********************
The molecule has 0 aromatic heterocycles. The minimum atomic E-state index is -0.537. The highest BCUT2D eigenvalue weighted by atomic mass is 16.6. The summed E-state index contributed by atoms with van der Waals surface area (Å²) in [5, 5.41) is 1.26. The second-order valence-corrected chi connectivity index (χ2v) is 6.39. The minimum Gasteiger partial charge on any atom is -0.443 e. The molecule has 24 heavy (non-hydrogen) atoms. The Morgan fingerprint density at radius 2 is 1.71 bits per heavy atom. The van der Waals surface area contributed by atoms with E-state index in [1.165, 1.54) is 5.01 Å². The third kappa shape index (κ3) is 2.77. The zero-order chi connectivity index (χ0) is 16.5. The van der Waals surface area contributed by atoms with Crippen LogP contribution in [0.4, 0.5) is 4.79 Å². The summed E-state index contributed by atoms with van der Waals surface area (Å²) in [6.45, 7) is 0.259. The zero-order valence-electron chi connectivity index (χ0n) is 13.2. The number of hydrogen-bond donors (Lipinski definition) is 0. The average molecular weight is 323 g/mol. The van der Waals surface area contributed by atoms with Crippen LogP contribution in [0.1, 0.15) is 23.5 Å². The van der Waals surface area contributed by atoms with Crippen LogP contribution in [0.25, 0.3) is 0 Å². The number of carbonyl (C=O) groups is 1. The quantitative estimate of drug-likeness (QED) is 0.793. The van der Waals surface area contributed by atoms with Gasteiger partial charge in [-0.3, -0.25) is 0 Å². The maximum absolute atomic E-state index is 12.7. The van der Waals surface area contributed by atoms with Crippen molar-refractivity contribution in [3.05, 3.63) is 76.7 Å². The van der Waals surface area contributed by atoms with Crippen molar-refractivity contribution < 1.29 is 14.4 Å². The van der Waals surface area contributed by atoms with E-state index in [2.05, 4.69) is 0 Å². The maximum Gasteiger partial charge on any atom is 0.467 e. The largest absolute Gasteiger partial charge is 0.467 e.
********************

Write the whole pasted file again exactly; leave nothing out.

The molecule has 0 aromatic heterocycles. The minimum atomic E-state index is -0.537. The highest BCUT2D eigenvalue weighted by atomic mass is 16.6. The summed E-state index contributed by atoms with van der Waals surface area (Å²) in [5, 5.41) is 1.26. The second-order valence-corrected chi connectivity index (χ2v) is 6.39. The minimum Gasteiger partial charge on any atom is -0.443 e. The molecule has 24 heavy (non-hydrogen) atoms. The Morgan fingerprint density at radius 2 is 1.71 bits per heavy atom. The van der Waals surface area contributed by atoms with E-state index in [1.165, 1.54) is 5.01 Å². The third kappa shape index (κ3) is 2.77. The zero-order chi connectivity index (χ0) is 16.5. The van der Waals surface area contributed by atoms with Crippen LogP contribution in [0.4, 0.5) is 4.79 Å². The summed E-state index contributed by atoms with van der Waals surface area (Å²) in [6.45, 7) is 0.259. The zero-order valence-electron chi connectivity index (χ0n) is 13.2. The number of hydrogen-bond donors (Lipinski definition) is 0. The average molecular weight is 323 g/mol. The van der Waals surface area contributed by atoms with Crippen LogP contribution in [0.1, 0.15) is 23.5 Å². The van der Waals surface area contributed by atoms with Crippen LogP contribution in [0.25, 0.3) is 0 Å². The number of carbonyl (C=O) groups is 1. The quantitative estimate of drug-likeness (QED) is 0.793. The van der Waals surface area contributed by atoms with Gasteiger partial charge in [-0.3, -0.25) is 0 Å². The maximum absolute atomic E-state index is 12.7. The van der Waals surface area contributed by atoms with Crippen molar-refractivity contribution in [3.05, 3.63) is 76.7 Å². The van der Waals surface area contributed by atoms with Crippen molar-refractivity contribution < 1.29 is 14.4 Å². The van der Waals surface area contributed by atoms with E-state index in [2.05, 4.69) is 0 Å². The maximum Gasteiger partial charge on any atom is 0.467 e. The largest absolute Gasteiger partial charge is 0.467 e.